Q&A by Kit Foster

Answers to auto restoration questions from OCW readers.
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Q. I just finished restoration of a 1951 Chevy truck, my first project, and I had numerous resources to draw from for parts and services. I’m now moving on to a 1940 Plymouth Road King P9 two-door sedan. I’m struggling to find resources for parts. The body and engine are sound and will make the major parts of this project relatively easy. However, can you point me to some available and reliable resources for interior (I need all the details) and body trim parts (weather stripping, rubber kits, etc.)? John Roth, Harvest, Ala.

A. Yours is a frequent lament, for once one leaves the Chevy-Ford domain the reproduction companies and specialists become more scarce. There’s safety (and comfort) in numbers, however, so the first thing you should do is join the Plymouth Owners Club (P.O. Box 416, Cavalier, ND 58220-0416, www.plymouthbulletin.com). If anyone knows where to find Plymouth materials, it will be members of that club. This holds true for any marque, but is especially true for independent and orphan makes.

Q. I have a 1942 Ford coupe, short-door, five-window, that was sold to me years ago as a Super Deluxe. It was purchased as a basket case after being torn down by a previous owner, so its original configuration is near impossible to discern other than from its VIN. The DMV registration shows it as 1GA90348. However, my research indicates that the VIN should start with “IGA,” not “1GA.” The actual VIN on the left frame member is faint and impossible to verify. Under the hood on the upper left firewall in large stampings is “KC” with “27G364” stamped in the upper middle area. The cowl tag is missing. A VIN of IGA90348 would indicate it was built with a six-cylinder engine. Since Model 21A (both Deluxe and Super Deluxe) had only the eight-cylinder engine, mine must be the Model 2GA (Deluxe or Standard). Model 2GA came as a three-passenger coupe, six-passenger Tudor or six-passenger Fordor. Therefore, my car must be the three-passenger coupe of which only 1,606 were produced in war-shortened 1942. Would you agree? Is there any way to estimate the production date of the vehicle? Ralph Cannon, Citrus Heights, Calif.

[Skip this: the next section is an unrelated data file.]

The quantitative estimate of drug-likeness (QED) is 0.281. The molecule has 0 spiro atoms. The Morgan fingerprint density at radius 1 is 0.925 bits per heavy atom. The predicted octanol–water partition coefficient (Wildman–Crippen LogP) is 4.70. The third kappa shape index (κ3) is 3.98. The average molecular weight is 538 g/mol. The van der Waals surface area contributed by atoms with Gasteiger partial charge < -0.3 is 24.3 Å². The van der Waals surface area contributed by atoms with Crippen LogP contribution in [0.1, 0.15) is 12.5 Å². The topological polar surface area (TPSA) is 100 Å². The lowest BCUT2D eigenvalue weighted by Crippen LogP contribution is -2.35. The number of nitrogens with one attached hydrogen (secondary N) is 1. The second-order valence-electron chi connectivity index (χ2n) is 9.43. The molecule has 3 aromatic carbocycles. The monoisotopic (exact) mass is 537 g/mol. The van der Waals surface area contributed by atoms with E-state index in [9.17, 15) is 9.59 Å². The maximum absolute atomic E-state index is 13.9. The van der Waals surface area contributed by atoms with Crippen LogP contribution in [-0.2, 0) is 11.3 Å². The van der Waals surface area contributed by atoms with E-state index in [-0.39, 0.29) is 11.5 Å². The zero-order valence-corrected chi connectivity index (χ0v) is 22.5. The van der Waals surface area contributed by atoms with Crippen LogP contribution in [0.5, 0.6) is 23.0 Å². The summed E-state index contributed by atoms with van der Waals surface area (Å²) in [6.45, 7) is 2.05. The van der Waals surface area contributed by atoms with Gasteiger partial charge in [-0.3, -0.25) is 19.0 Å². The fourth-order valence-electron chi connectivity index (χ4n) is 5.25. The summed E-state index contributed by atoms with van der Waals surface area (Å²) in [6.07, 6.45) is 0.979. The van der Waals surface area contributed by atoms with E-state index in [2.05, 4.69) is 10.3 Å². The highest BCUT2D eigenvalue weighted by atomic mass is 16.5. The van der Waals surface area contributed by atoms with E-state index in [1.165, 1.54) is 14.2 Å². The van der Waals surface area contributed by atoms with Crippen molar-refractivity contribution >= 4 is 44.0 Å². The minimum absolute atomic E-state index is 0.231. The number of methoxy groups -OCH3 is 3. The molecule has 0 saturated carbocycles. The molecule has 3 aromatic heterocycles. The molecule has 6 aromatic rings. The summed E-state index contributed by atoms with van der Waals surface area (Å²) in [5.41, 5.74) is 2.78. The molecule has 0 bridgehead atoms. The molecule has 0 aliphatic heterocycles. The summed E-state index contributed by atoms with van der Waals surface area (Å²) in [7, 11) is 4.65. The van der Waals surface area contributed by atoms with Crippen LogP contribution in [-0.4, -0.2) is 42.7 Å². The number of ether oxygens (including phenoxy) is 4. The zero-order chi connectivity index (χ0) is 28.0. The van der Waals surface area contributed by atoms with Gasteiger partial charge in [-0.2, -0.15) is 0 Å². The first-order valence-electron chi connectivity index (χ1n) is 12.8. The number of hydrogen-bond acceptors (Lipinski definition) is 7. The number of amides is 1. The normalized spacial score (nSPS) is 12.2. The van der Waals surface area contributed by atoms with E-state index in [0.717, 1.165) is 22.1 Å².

A. Not exactly. The 1942 Ford listings in the Standard Catalog of American Cars 1805-1942 are confusing. To begin with, the VIN actually does begin with 1GA, not IGA. For some reason, a number of manufacturers actually stamped a capital “I” for the numeral one on data plates — I had a Studebaker where this was so. It was most confusing and probably one reason why the letters I, O and Q are not used in VINs today. It seems odd that a car of model 2GA had a VIN beginning with 1GA, but that is due to the oddities of the Ford numbering system. Ford used engine numbers for VINs (Ford called them “motor numbers”), and these numbers kept the same prefix for the life of a given engine design, up to World War II. Thus all prewar Ford V-8s had VINs beginning with “18,” because the engine was first used in the Model 18 of 1932. The ’42 Ford six had an engine first used in the ’41 Ford, Model 1GA. VINs for the ’41 sixes ran to 1GA-34800. All six-cylinder ’42 Fords were designated Model 2GA. There were three series of sixes, Super Deluxe, Deluxe (which corresponded to the old “Standard” model pre-1941) and an entry-level Special of fairly austere specification. The Special was only available in the three body styles you mention. Deluxe and Super Deluxe sixes also had a “sedan coupe” (what we call a club coupe) and station wagon, and a convertible was available only as a Special Deluxe. The V-8 lineup was the same except that there was no Special series. This means that your car could be a Special, Deluxe or Super Deluxe. The corresponding body types are 77C, 77A and 77B, respectively. You can probably identify the car by its front trim, given that all the pieces actually came from the same car. The Super Deluxe had a script on the left front fender, and Deluxe cars had the series name vertically on the grille separator. Specials had no bumper guards and used black hub caps. Yes, the production of Special coupes ran to 1,606 cars only. The only production figures I can find for the other three-passenger coupes lump sixes and V-8s together: 5,936 Deluxes and 5,411 Super Deluxes. As for estimating production date, Model 2GA VINs ran from 34801 to 227523 (with some exceptions). Production began on Sept. 12, 1941, and was suspended the first week of February 1942. Simple interpolation, which is a bit simplistic because it assumes a constant production rate, suggests your car was built the third week of October 1941.

To submit questions to this column: E-mail ron.kowalke@fwpubs.com or mail to: Q&A, c/o Ron Kowalke, 700 E. State St., Iola, WI 54990-0001

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